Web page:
Review: Asus Cube and Netgear NeoTV Prime
We recently added a couple of the latest Google TV devices to the lab: The ASUS Cube, and the Netgear NeoTV Prime. The lab is now overrun with Google TV devices; we have an entire bench dedicated to them, and their remote controls take up half the windowsill.
In general, the newer Google TV devices aren’t much better than the 1st generation models – they have a few new features, such as voice control, but that doesn’t even work on all of the latest devices. Case in point: The NeoTV Prime, which has no microphone on the remote despite being released around the same time as the voice update.
NeoTV Prime: Not worth the space
I’m not doing a full review of the NeoTV Prime, because it’s basically just a repeat of the other Google TV devices. It does have a few added bonuses, i.e. persistent static on the display and a new, uniquely frustrating remote control. Sadly, due to its lack of a microphone, it came out of the gate obsolete, and with a $130 $99 price tag.
Asus Cube: Better than the average Google TV
The Asus Cube ($140) comes with 50GB of free cloud storage through the Asus WebStorage service. It also changed the spelling of its name, from Qube to Cube. I wonder why they did this – perhaps there was concern it might be confused with another TV device?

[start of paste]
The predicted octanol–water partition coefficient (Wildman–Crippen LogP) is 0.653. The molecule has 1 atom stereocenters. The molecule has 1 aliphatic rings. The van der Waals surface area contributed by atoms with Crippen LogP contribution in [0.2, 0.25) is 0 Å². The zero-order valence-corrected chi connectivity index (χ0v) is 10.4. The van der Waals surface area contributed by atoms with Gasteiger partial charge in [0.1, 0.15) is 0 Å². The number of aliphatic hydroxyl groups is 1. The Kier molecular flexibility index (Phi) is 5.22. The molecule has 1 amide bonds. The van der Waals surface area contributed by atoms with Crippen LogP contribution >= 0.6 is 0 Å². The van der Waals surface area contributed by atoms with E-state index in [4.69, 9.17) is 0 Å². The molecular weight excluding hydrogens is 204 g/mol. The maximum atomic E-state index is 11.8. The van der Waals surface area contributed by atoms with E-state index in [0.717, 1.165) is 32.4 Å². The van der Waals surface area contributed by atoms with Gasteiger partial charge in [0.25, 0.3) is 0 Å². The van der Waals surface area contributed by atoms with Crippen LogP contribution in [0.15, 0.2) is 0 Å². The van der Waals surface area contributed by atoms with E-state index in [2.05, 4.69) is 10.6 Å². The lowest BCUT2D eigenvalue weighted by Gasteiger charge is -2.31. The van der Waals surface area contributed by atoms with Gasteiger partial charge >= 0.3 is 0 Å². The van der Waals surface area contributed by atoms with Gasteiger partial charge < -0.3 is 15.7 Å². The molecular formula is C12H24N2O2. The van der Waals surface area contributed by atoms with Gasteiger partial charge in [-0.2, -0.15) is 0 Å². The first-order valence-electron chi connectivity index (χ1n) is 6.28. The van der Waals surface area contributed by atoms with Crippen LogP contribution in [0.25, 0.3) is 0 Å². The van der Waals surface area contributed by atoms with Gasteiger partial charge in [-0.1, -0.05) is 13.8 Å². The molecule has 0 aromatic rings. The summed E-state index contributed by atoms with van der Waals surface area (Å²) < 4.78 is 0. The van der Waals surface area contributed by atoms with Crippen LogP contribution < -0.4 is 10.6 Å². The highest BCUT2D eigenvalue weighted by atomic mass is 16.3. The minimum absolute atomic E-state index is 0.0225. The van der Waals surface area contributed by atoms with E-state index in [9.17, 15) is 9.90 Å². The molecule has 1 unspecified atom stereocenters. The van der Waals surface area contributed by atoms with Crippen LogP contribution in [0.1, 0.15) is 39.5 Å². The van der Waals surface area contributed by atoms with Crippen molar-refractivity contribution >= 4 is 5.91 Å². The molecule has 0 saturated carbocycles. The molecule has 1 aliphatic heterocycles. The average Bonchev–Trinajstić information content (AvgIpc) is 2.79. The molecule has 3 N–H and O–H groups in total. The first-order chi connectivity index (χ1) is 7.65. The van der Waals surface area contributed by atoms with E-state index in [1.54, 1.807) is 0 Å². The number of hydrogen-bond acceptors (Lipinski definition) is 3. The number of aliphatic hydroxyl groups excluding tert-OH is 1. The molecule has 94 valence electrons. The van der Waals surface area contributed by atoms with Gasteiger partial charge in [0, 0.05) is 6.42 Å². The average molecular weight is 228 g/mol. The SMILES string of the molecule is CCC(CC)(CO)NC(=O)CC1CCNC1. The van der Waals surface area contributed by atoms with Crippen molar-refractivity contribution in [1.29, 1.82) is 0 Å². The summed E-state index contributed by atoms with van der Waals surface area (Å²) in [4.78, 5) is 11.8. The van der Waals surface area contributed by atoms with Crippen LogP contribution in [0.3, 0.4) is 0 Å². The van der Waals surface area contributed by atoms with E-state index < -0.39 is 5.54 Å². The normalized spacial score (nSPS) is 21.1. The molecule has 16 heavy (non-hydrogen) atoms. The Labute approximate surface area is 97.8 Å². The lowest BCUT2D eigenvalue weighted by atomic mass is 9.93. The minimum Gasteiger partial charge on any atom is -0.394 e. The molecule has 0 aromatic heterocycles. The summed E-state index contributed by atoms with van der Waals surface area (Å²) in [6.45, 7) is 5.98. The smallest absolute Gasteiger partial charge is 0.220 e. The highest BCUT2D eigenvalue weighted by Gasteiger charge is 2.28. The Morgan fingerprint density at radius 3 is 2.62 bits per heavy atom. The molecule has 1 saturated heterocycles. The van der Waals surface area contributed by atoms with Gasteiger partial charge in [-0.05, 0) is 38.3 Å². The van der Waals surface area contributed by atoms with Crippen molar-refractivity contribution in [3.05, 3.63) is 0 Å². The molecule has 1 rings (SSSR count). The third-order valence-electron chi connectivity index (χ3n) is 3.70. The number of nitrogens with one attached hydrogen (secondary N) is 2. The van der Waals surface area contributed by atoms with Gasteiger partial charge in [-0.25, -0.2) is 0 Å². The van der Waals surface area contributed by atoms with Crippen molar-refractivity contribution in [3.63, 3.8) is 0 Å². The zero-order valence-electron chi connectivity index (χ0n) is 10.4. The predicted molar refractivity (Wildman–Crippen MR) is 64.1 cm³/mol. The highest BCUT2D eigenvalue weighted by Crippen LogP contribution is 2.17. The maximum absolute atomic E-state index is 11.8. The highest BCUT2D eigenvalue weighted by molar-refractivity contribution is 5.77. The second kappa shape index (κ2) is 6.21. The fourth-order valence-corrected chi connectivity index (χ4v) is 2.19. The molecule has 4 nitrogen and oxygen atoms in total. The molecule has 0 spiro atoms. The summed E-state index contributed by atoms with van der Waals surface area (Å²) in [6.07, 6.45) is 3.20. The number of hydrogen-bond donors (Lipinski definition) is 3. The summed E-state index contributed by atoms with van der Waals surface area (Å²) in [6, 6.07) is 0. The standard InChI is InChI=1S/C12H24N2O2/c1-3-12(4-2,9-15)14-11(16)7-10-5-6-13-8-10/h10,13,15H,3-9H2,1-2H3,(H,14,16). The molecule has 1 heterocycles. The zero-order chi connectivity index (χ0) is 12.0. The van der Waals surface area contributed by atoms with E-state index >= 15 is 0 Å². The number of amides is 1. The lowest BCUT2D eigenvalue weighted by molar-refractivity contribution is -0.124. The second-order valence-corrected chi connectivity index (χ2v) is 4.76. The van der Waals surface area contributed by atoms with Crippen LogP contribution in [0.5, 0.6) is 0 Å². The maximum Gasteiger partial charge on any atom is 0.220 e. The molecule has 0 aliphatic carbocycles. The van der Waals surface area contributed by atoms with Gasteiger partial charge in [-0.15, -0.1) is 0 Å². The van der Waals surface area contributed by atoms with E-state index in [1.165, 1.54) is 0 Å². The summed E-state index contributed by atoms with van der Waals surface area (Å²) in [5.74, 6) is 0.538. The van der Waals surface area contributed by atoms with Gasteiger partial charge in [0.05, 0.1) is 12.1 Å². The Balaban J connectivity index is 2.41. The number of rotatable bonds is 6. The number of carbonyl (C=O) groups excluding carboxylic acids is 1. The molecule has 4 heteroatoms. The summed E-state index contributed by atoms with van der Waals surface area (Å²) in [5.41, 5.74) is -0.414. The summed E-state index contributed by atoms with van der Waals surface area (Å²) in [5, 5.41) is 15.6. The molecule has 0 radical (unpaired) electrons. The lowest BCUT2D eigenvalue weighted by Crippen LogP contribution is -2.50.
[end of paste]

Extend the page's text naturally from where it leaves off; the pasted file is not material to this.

The Cube also includes a microphone on the remote, and the voice control actually works. Finally, as promised, we can ask our Google TV “Show me how to tie a bow tie!” and it will pull up a video.
In fact, it cued up a whole playlist of YouTube videos about tying bow ties. Including this gem, starring a guy who looks like a cross between Freddie Mercury and Michael Scott from The Office:
But I digress. Although the voice control isn’t perfect, it does make it easy to get to certain content, and I might actually use it once in a while – as long as there are no other people within earshot. You see, the Asus Cube gets very confused when someone in the next room thinks you’re talking to them and answers back.
The ASUS Cube differentiates itself from the other Google TV devices with a custom UI, displaying apps across a 2-D Cube that flips as you scroll down through different categories.
I have mixed feelings on this. There’s a lot of wasted space, but it does help bring some order to the chaos that is Google TV. And it lets you customize what appears in each category, so you can bring the apps you actually use to the forefront.
The Cube itself looks like a distant, stodgy cousin to the Boxee Box. It has a taller profile than the other Google TV boxes, so it’ll be harder to tuck away into an entertainment center.
The remote control is a few buttons lighter than previous versions, weighing in at 87 buttons. But two of those are dedicated to voice recognition, which seems a bit excessive.
The Cube’s remote also includes a button on the side to toggle between using the touchpad as a mouse, and as a 4-way directional button. I found this more of a hindrance than a help, as it’s easily hit by accident and takes several seconds to turn the cursor on/off, but other reviewers raved about it. So there you go.